A divided FCC on Monday exempted Verizon from scores of regulations for business customers, including requirements that it connect to other networks, negotiate deals with competitors, and pay into the Universal Service Fund.
AT&T Chief Executive Officer Ed Whitacre said his company, the biggest U.S. telecommunications company, would seek similar relief.
"I think it will be pretty close to what Verizon did," Whitacre said, referring to his plans to file a petition like the one by Verizon that sought deregulation. "I'm sure if Verizon has it, we'll get it too." He spoke to reporters after delivering a keynote address atbeing held here this week.
Verizon is the No. 2 U.S. telecommunications carrier and competes with AT&T to offer services to lucrative business clients. Analysts have valued the market for business telecommunications at roughly $150 billion.
Whitacre appeared to get quick support from FCC Chairman Kevin Martin, who was also at the conference.
Martin told reporters he wanted toto further investment and deployment of broadband networks. "I'd be supportive of others who want to have the same kinds of opportunities to invest in their networks," Martin said.
On Monday, the FCC's two Democratic commissioners criticized the agency's decision to free Verizon from the regulations, saying it could result in higher prices and fewer choices for customers.
Industry analysts said Verizon's competitors are likely to mount a legal challenge to the FCC's deregulation of high-capacity networks like Ethernet and Internet-based virtual private networks. However, the FCC action could pave the way for other dominant local telephone companies like BellSouth to seek similar deregulation.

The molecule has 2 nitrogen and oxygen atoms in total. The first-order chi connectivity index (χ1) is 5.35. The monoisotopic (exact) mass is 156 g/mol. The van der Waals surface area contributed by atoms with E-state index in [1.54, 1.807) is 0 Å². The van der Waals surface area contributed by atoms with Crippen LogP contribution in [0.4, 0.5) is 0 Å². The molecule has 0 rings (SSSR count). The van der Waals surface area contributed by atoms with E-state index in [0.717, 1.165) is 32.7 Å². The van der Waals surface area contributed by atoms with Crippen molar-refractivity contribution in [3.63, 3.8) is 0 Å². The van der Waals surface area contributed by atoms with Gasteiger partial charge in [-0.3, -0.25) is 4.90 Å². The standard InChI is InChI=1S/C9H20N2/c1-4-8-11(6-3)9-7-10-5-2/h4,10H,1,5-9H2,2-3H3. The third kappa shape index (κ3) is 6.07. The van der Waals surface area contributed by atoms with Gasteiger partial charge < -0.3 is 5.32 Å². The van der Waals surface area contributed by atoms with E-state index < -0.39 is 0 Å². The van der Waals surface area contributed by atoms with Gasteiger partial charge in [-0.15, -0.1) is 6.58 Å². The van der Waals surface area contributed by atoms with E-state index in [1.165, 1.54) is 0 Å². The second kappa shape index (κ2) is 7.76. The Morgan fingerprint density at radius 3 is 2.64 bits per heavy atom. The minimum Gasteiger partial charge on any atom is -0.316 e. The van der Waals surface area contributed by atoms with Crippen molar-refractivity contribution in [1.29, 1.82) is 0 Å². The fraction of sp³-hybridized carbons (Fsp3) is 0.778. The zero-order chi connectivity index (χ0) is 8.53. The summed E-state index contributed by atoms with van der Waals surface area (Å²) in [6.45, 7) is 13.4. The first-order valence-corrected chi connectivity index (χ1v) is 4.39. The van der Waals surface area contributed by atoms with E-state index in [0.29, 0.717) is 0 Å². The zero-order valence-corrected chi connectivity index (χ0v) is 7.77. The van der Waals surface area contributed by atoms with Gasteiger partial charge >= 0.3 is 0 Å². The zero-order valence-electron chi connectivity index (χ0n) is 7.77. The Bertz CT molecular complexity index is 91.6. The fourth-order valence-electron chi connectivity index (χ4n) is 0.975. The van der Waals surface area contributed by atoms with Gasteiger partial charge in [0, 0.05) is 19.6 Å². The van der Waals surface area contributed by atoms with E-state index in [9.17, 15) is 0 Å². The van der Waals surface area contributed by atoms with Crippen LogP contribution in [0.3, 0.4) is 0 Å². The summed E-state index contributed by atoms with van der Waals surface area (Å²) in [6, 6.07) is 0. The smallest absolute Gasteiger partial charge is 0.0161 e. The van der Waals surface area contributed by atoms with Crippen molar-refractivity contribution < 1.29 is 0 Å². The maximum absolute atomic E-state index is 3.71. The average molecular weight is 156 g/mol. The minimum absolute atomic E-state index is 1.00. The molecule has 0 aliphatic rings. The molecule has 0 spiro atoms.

In asking the FCC to lift the regulations, Verizon offered to continue contributing to the Universal Service Fund, which subsidizes communications services for schools, libraries, rural areas and poor households. Whitacre said AT&T would be willing to do the same. "I'm sure we would, sure," he said.
Consequences of delay
One analyst said that AT&T and other telephone carriers could suffer if the FCC was slow to act on similar requests.
"If there is a delay, Verizon could gain a temporary regulatory advantage, which could be particularly important in the traditional enterprise competition between AT&T and Verizon in the latter's region," Blair Levin, an analyst with Stifel, Nicolaus & Co, said in a note to investors.
The FCC is now evenly split with two Republican and two Democratic commissioners and one Republican vacancy.
For the agency to act quickly, the FCC chairman would likely need the support of that third Republican since the Democrats oppose granting broad relief. Verizon won deregulation by filing a petition, which was automatically granted after a 15-month waiting period.
AT&T could face a similar waiting period unless the Senate confirmed FCC nominee Robert McDowell, a telecommunications lawyer, which could allow the FCC to act sooner.
McDowell is a lawyer for Comptel, an association representing Verizon's competitors. At his Senate confirmation hearing, he said he would not prejudge issues that come before the FCC despite having worked for one side of the industry.
AT&T shares were down 20 cents to $26.62 and Verizon's were up 4 cents to $34.26 in late afternoon trading on the New York Stock Exchange.